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INTERCOLONIAL. [Newspaper Article] — West Gippsland Gazette — 5 July 1898
INTElRCOLONIAL. Letters - Every harlf-ounce or under ... ... ... 0 0 2 Newspapers, 1o0z. or under ... 0 0 Post Cards ... ... 0 0 1 Packets-Connmercial and print ed papers, every 2uz. ... 0 1 Patterns ulid samples, every 2oz. 0 0 1 Parcels, 11b. or under .. 0 0 08 Each extra lb. or under, up to llb. ... ... ... O 0 0
POSTAL INFORMATION. Rates of Postage. VICTORIAN. [Newspaper Article] — West Gippsland Gazette — 5 July 1898
POSTAL INFORMATION. Rates of Postage. VICTORIAN. Letters-Every ounce or under 0 0 2 Letters marked "Urgent" (which will be delivered in the same manner as a telegram would be, if there is either letter or telegraph messenger at the place to which they are ad dressed), in addition to postage 0 0 0 Newspapers, each ... ... 0 0 4 Post Cards, each ... 0 0 1 Packets-Commercial and print ed papers, up to 4lb., for every 2oz. or under ... ... O 0 1 Packets-Patterns and samples, &c., up to 11b., for every 2oz. or under ... .. ... 0 1 Books, up to 51b, for every 4oz. or under ... ... ... 0 0 1 Parcels, 21b. or under ... 0 0 9 Each extra lb. or under ... 0 0
THE "FUNNY FOLKS" COMPANY. [Newspaper Article] — West Gippsland Gazette — 5 July 1898
THE "FUNNY FOLKS" COMPANY. This clever and popular company will appear to-morrow night at the Public Hall for a season of two nights, giving an entire change of programme each night of performance. The con-. pany is a large one and their entertain ment has been very successful in other towns where they have been, such as Nathalia, Sale, Bairnsdale, and Maffra. M\r. Duncan M3acallum, the manager, is well known in the colonies, and has been some years ago with the Jubilee Singers, always being connected with companies of a first rate character, such as the Moutague-Turner Opera Company, (Grattan Riggs, and Dan Barry's Dramatic Companies, Verdi's Italian Opera, and other large com binations, well-known in the big cities of Australia. This present company comprises ten performers, whose names are fully announced in another column. Prices as usual.
SEA VIEW. [Newspaper Article] — West Gippsland Gazette — 5 July 1898
SEA VIEW. One result of the bush fires in this district'has been the ahnost complete disappearance of the unsightly log fences. Long lines of ashes or cinders show where they have been, but in their place are now chiefly post and wire fences. A considerable number of cattle from Seaview are now being depast ured at Shady Creek, where there is plenty of rough feed, and where they are more sheltered than on the hills in the Seaview district.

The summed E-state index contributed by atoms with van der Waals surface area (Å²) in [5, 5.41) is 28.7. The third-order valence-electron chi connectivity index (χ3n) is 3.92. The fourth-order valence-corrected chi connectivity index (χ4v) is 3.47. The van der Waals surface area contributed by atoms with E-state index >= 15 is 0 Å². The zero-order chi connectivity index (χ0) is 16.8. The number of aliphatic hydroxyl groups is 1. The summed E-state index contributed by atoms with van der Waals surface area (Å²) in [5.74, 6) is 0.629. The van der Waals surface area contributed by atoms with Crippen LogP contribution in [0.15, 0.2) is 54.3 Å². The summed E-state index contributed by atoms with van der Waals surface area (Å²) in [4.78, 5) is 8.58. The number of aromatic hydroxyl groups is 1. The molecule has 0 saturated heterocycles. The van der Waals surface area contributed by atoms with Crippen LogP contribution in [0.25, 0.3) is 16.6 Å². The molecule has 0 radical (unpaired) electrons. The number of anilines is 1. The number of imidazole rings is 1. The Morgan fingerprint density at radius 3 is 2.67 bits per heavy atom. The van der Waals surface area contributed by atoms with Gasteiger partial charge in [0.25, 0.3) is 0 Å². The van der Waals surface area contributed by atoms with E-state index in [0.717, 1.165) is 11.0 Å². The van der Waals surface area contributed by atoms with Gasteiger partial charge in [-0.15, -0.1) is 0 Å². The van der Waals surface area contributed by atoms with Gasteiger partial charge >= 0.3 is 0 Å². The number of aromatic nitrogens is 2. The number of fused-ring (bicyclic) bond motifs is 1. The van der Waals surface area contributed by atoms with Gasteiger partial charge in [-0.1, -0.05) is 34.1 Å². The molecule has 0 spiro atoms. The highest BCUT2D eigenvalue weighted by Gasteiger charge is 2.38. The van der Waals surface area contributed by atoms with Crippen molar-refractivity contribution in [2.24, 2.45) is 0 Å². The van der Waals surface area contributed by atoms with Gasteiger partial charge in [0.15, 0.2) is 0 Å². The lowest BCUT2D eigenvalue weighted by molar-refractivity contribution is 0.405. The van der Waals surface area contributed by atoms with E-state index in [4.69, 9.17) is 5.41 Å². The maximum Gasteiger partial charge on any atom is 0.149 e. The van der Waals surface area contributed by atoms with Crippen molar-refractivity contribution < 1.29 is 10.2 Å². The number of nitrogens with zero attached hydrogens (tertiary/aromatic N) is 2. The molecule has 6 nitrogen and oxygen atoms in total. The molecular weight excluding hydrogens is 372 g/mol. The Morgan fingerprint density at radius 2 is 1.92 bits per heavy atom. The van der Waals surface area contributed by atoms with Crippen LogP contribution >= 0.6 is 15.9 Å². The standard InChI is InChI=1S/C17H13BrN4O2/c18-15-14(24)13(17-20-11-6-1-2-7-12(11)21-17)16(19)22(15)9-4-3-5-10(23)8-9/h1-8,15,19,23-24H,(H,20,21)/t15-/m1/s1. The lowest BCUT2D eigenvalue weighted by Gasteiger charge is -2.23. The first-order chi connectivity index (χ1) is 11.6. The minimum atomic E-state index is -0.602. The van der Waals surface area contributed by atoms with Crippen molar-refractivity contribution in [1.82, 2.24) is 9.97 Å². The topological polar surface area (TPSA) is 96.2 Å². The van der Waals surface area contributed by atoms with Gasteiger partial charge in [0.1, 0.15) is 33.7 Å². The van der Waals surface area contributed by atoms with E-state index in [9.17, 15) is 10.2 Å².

A NOCTURNAL VISITOR. UNPLEASANT EXPERIENCE AT WARRIGUL. [Newspaper Article] — West Gippsland Gazette — 5 July 1898
A NOCTURNAL VISITOR. UNPLEASANT EXPElIENCE AT WAIRRIGUL. There are few experiences nmore dis agreeable th;:u awaking suddenly in the early morning and discovering that a part of your house is unmistakably in the bands of a stranger. Such, however, was the experience of Mr. and Mrs. Day, of Warragul, about half-past one on Sunday Imorning. Mr. ht)a resides in a house at the Western end of Queen-street. and about half-past eleven on Saturday night he and his wife retired toirest as usual. Two hours later they were awakened by a singular noise in the sitting room, and with the rapid working of a woman's instinct Mrs. Day innnediately canme to the conclusion that "there was a man in the house." Other ominous sounds fol lowed and eventually Mr. Day thought it might be wise to interview the stranger. He accordingly made straight for the sitting room, and there stood the stalwart form of a nocturnal marauder. He was a big built mulm and his proportions were displayed to great advantage in ...
YARRAGON. [Newspaper Article] — West Gippsland Gazette — 5 July 1898
YARRAGON. Mr. P. Cunmmins, who recently pur chased, through MIr. T. P. Mahony, A. Suding's property at Yarragon, consisting of 378 acres, was one of the largest maize growers on the Snowy River, and he contemplates going in extensively for its cultivation on his new purchase.
JINDIVICK. [Newspaper Article] — West Gippsland Gazette — 5 July 1898
JINDIVICK. The creamery is working two days per week, and is likely to continue running through the winter. Several farmers have lost a number of cows in an unaccountable manner. In some cases the cattle have been in low condition, but in others they have been well fed. The disease, if such it is, seems a mystery, as all the internal organs of the beasts appear sound and healthy. No fewer than ten of Mr. Petschack's cows have died, Rae Bros. have lost seven, and Mr. C. Mason six. Mr. Condon has leased his farm to his sons, who will enter into dairying immediately. The property is in fine trim, and the new lessees are starting on their own account under most pro mising conditions. There are also a couple of farms on the Thrago side that ought to be an object lesson to others. Messrs. McCallum Bros. and MIr. Tyson work their properties very methodically, and every detail seems to be attended to. POOWONG. The contractor for the new hall is getting on very slowly owing to the delay in g...
TRAFALGAR. [Newspaper Article] — West Gippsland Gazette — 5 July 1898